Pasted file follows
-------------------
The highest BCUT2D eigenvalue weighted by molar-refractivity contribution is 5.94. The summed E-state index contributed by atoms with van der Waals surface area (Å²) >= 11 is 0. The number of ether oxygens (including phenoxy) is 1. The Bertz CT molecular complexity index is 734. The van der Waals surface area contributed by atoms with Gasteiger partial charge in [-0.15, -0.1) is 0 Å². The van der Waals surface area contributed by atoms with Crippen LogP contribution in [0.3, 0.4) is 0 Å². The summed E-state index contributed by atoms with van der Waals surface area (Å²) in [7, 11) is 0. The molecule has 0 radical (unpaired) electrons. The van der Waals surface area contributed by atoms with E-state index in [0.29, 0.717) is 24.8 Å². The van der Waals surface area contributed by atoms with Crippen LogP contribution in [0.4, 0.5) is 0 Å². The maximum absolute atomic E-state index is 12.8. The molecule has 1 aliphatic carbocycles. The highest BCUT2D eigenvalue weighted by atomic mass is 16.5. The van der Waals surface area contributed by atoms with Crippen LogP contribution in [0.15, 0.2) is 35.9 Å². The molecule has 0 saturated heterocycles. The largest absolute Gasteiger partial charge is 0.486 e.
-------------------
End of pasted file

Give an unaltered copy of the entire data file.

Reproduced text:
The highest BCUT2D eigenvalue weighted by molar-refractivity contribution is 5.94. The summed E-state index contributed by atoms with van der Waals surface area (Å²) >= 11 is 0. The number of ether oxygens (including phenoxy) is 1. The Bertz CT molecular complexity index is 734. The van der Waals surface area contributed by atoms with Gasteiger partial charge in [-0.15, -0.1) is 0 Å². The van der Waals surface area contributed by atoms with Crippen LogP contribution in [0.3, 0.4) is 0 Å². The summed E-state index contributed by atoms with van der Waals surface area (Å²) in [7, 11) is 0. The molecule has 0 radical (unpaired) electrons. The van der Waals surface area contributed by atoms with E-state index in [0.29, 0.717) is 24.8 Å². The van der Waals surface area contributed by atoms with Crippen LogP contribution in [0.4, 0.5) is 0 Å². The maximum absolute atomic E-state index is 12.8. The molecule has 1 aliphatic carbocycles. The highest BCUT2D eigenvalue weighted by atomic mass is 16.5. The van der Waals surface area contributed by atoms with Crippen LogP contribution in [0.15, 0.2) is 35.9 Å². The molecule has 0 saturated heterocycles. The largest absolute Gasteiger partial charge is 0.486 e.